The cost of grooming differs throughout the United States based on location. For this calculation I’ll just use the rate that my neighborhood groomer charges which is $55.
Add a $10 gratuity and you’re at $65 which we will multiply by the 111 visits and arrive at an out-of-pocket expense of $7,215.00. That does not take into account your time or mileage.
OTHER REASONS YOU MIGHT GROOM AT HOME
- You’re a Renaissance man or woman
- You live really far away from a grooming shop
- You’re the self-sufficient type
- You’re a child of the Great Depression
- You value and enjoy the time with your Hav
- You’re saving up for an iPhone 6 Plus
- You’re Norm Abrams
For me it’s a combination of a couple of those. Your motivations may well be different. Off we went to the home grooming ‘shop’ I set up in a coat closet. Despite my early trepidation, I found the Havanese grooming process very enjoyable: oddly challenging and relaxing at the same time. Many point to the bonding experience, and it certainly is that. Earning your dog’s trust for the process is very edifying.
The Jodi Murphy DVD instructs you on how to do two pet cuts; a longer pet cut done mostly with shears; and then a shorter puppy-type cut done with clippers, clip-on combs, and shears. She teaches you what blades to use when, what clip-on combs to use when, and when to use the curved, thinning, or straight shears.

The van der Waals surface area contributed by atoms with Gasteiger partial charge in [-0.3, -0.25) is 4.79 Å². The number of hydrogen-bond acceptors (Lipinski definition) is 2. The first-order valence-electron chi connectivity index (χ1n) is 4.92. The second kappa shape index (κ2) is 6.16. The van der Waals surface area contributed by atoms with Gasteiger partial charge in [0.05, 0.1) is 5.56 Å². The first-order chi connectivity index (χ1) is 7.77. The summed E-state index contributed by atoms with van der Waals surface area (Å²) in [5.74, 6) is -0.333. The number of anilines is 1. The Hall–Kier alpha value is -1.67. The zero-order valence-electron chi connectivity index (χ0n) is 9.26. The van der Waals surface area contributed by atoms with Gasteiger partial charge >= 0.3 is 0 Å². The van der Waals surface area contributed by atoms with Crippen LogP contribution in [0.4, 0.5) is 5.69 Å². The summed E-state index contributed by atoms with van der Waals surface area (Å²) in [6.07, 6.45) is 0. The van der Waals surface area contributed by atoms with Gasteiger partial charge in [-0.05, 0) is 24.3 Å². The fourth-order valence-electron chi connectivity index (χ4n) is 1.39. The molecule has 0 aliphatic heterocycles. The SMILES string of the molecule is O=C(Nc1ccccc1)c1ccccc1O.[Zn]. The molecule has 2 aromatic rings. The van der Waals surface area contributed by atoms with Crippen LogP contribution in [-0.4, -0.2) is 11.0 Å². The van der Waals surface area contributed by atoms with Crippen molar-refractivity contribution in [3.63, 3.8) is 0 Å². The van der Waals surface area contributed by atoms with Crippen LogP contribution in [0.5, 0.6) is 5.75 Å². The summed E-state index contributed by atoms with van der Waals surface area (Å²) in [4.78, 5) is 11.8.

I left some ‘ledges’, something the DVD explains and I know I can remedy. I can see some chunks and will go back and fix those. I made her head blocky; I took too much off the side of her head so her ears look like bookends. Again, live and learn.
On whole, I’m satisfied with my first-time result in the sense that it gives me a place to start – a foundation on which to build my grooming skills.
I can now stand back, look at the results and see the things that I did wrong, understand how they happened, and know how to address them in the future. And this is a plus: beyond the basics of grooming, i.e. clip this, trim that – Jodi teaches you styling – things like how to cut to get visually pleasing angulation, framing the face, and tips like angling your shears to get a beveled foot.
Jodi’s DVD was a great place to start for me. I’ll need practice and a better, more aggressive pair of thinning shears moving forward. The great thing is my Hav’s hair continues to grow right on out, so I’ll have lots of time to get better. Which is good, because I need to start on that oak roll-top desk.
Postscript: I was self-conscious about taking Rory out in public, but the Woodmark Hotel down on Lake Washington was holding their last Yappy Hour of the summer and it was a gorgeous day – so we ventured out. As it turns out one of the very first people we ran into there was Alisa Cheadle, a professional groomer in our community rated 5-stars on Yelp. D’oh! I didn’t say anything, swallowed hard, and prepared for the worst. Alisa knelt to pet Rory, “What a cute haircut you have Rory!” she said. How about that?
LINK: Here are the Andis 5-speed Clippers that Jodi Murphy uses.
LINK: Here is the single-speed Andis Clipper I bought. But with a Havanese I need a better one with more speeds.
LINK: This is the one I should have bought instead for just a few dollars more.